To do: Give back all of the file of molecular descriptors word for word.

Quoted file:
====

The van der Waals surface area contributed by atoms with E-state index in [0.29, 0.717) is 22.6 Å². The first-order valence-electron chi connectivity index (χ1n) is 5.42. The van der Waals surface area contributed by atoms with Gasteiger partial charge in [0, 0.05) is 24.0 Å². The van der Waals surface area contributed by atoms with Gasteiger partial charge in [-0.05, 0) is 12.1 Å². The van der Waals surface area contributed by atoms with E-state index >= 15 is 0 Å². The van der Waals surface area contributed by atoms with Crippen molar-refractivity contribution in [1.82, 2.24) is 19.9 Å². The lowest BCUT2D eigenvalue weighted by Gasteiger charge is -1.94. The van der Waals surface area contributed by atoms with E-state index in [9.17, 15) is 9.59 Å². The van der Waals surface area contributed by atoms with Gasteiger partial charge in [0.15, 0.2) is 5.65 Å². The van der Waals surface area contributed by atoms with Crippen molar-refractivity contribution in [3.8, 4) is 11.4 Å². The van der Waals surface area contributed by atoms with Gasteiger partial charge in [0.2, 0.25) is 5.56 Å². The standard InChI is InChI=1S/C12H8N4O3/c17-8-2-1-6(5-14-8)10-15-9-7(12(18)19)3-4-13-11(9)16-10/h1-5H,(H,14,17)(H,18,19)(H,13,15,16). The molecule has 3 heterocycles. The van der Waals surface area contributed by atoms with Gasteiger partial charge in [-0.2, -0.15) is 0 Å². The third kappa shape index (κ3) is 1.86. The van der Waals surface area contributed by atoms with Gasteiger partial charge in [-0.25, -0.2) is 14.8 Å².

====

The van der Waals surface area contributed by atoms with E-state index in [0.29, 0.717) is 22.6 Å². The first-order valence-electron chi connectivity index (χ1n) is 5.42. The van der Waals surface area contributed by atoms with Gasteiger partial charge in [0, 0.05) is 24.0 Å². The van der Waals surface area contributed by atoms with Gasteiger partial charge in [-0.05, 0) is 12.1 Å². The van der Waals surface area contributed by atoms with E-state index >= 15 is 0 Å². The van der Waals surface area contributed by atoms with Crippen molar-refractivity contribution in [1.82, 2.24) is 19.9 Å². The lowest BCUT2D eigenvalue weighted by Gasteiger charge is -1.94. The van der Waals surface area contributed by atoms with E-state index in [9.17, 15) is 9.59 Å². The van der Waals surface area contributed by atoms with Gasteiger partial charge in [0.15, 0.2) is 5.65 Å². The van der Waals surface area contributed by atoms with Crippen molar-refractivity contribution in [3.8, 4) is 11.4 Å². The van der Waals surface area contributed by atoms with Gasteiger partial charge in [0.2, 0.25) is 5.56 Å². The standard InChI is InChI=1S/C12H8N4O3/c17-8-2-1-6(5-14-8)10-15-9-7(12(18)19)3-4-13-11(9)16-10/h1-5H,(H,14,17)(H,18,19)(H,13,15,16). The molecule has 3 heterocycles. The van der Waals surface area contributed by atoms with Gasteiger partial charge in [-0.2, -0.15) is 0 Å². The third kappa shape index (κ3) is 1.86. The van der Waals surface area contributed by atoms with Gasteiger partial charge in [-0.25, -0.2) is 14.8 Å².